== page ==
Pokemuroids represent another group of Spec mammals that are almost, but not quite, the familiar mammals of Home-Earth. While these furry little tree-climbers are technically primates, they differ significantly from RL's apes and monkeys, although they are related to the lemurs (albeit distantly) as adapids.
Studying the fossil record, it has become clear the the formal clade Adapidae is, in fact, paraphyletic, incorporating a range of unrelated groups. Although using the term 'adapids' (with a small a) is permissible as a reference to all lemurs, lorises, pokemuroids, and related forms, formal Adapidae is not a very useful term, taxonomically. This is because 'adapids' are split into two distinct groups, not particularly related. One includes the lorises and lemurs of both Spec and Home-Earth, while the other (being only in Spec's timeline) produced the pokemuroids.
Pokemuroids have lived in Asia since the Eocene, when they emerged from a complex of related forms, many similar to Plesiadapsis, an early primate of our own timeline. The pokemuroids seem to have passed relatively unscathed through the catastrophe at the end-Eocene, and quickly spread to Europe and North America, taking control of the majority of the arboreal niches in the Northern Hemisphere.
Like other primates, pokemuroids possess forward-facing eyes for binocular vision, opposable thumbs on hands and feet, nails rather than claws, a post-orbital bar (a bone that creates the eye socket), and vertical incisors. However, the foramen magnum, the large hole in the skull to which the spinal chord is attached, does not project downward from the skull as in other primates, but straight back, as in most other mammals. Thus, pokemuroids can not stand as lemurs (and humans) do, spine perpendicular to the ground, head angled forward. Instead, pokemuroids hold themselves like cats or dogs, with the spine parallel to the ground, with the head part of the same axis. In the 3-dimensional environment of the trees, this fact makes little difference, but the orientation of the foramen magnum means that on the ground, pokemuroids scamper on all fours, they do not hop on their hind legs like many other primates.
Pokemuridae encompasses the greatest pokemuroid diversity, with species across Eurasia and Africa. These creatures range in size from a minuscule 90 grams to a relatively hefty 3 kilograms, and in behavior across the spectrum of omnivory from fruit-eater to ferocious carnivore. True pokemurids are distinguished from their relatives mostly in their dentition. The teeth of a pokemurid are quite odd, with large, grinding molars, tiny canines (even in carnivorous species) and large, gnawing incisors. The arrangement is similar to that of the aye-aye (Daubentonia madagascarensis), an RL lemur, though this fact is due to convergence, rather than any close affinity between the two groups. Most pokemus species use their incisors to pierce the armor of insects, but some gnaw fruits and nuts in the manner of xenotheridians (or Home-Earth rodents). In the carnivorous species, the upper incisors grow into a sharp pick with which they dispatch their prey.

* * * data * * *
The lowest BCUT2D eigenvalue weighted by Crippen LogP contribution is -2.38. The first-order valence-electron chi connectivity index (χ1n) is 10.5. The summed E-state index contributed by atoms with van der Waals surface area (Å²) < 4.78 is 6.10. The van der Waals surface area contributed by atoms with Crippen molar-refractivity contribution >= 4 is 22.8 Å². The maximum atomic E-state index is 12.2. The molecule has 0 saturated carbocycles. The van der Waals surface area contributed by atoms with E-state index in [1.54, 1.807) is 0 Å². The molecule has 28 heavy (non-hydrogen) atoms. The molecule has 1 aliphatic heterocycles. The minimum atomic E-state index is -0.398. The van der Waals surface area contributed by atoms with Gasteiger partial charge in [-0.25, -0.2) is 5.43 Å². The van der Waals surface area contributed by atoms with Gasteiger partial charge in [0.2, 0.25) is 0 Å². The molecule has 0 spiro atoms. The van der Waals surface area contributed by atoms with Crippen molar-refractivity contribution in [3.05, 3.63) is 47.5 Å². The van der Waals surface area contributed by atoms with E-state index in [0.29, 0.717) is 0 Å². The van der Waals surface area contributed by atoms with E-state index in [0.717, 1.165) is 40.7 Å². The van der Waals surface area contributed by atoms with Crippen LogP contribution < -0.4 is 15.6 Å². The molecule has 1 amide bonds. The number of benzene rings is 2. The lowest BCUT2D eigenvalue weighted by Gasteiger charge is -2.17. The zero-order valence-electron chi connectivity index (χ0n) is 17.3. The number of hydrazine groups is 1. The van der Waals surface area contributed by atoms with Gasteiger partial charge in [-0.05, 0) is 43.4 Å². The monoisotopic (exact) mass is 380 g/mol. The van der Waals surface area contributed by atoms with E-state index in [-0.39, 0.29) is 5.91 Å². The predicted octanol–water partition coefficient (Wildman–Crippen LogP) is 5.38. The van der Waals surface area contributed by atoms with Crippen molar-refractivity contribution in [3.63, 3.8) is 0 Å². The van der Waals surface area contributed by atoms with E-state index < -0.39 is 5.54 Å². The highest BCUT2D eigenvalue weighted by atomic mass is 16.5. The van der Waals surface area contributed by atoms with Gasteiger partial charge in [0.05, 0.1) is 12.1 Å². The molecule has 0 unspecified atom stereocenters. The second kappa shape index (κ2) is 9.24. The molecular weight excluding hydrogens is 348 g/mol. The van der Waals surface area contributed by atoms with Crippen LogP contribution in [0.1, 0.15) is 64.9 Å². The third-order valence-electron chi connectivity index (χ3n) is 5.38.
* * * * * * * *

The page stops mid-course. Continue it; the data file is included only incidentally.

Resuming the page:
In Spec's fossil record, pokemurids first turn up in the Miocene, though they probably evolved sooner, and spread to take over the niches of the other pokemus-like primates of the time. They lived in Asia and North America, and soon moved into Europe and Africa, where they quickly established themselves in most of the same forms we see today. The only major perturbation in pokemurid evolution occurred at the end of the Pliocene, when the encroaching Last Ice Age killed pushed all Eurasian pokemusids into India and the Middle East. North America was hit even harder, and as South America was already home to a variety of tree-climbing marsupials and lorises, pokemuses could not migrate south and today are completely died out in the New World. Today, a single pokemus species, Macropokemus americensis, makes its home in North America, the result of a Pleistocene migration across Beringia.
Lion-Tailed Pokemus (Pokemus pokemus)The lion-tailed pokemus is an arboreal, omnivore that lives in southern Europe and the Middle East. The first pokemus species to be named, this little animal is similar to the lemurs of Madagascar, but of a different lineage entirely.
The diet of the lion-tailed pokemus consists mostly of insects and smaller vertebrates, which it stalks, catlike, from hidden branches. Pouncing with lightning speed, this little pokemus snatches the avialan or lizard with its nimble, humanlike hands. Retaining a firm grip on its branch with a similarly dexterous pair of feet, the lion-tail quickly kills its prey with a sharp bite to the base of the skull before it begins to feed.
Lion-tailed pokemuses are monogamous, mature males and females forming hunting pairs that stay together for life. Young lion-tails remain with their parents for two years, learning to hunt before they set off to find mates of their own.
Common Pokemus (Pokemus vulgaris)
The common pokemus is a ubiquitous fixture of the forests of eastern Asia. This close relative of the lion-tailed pokemus is even more omnivorous than its western cousin, feeding upon smaller vertebrates, all manner of invertebrates, carrion, and even the young shoots of bamboo plants.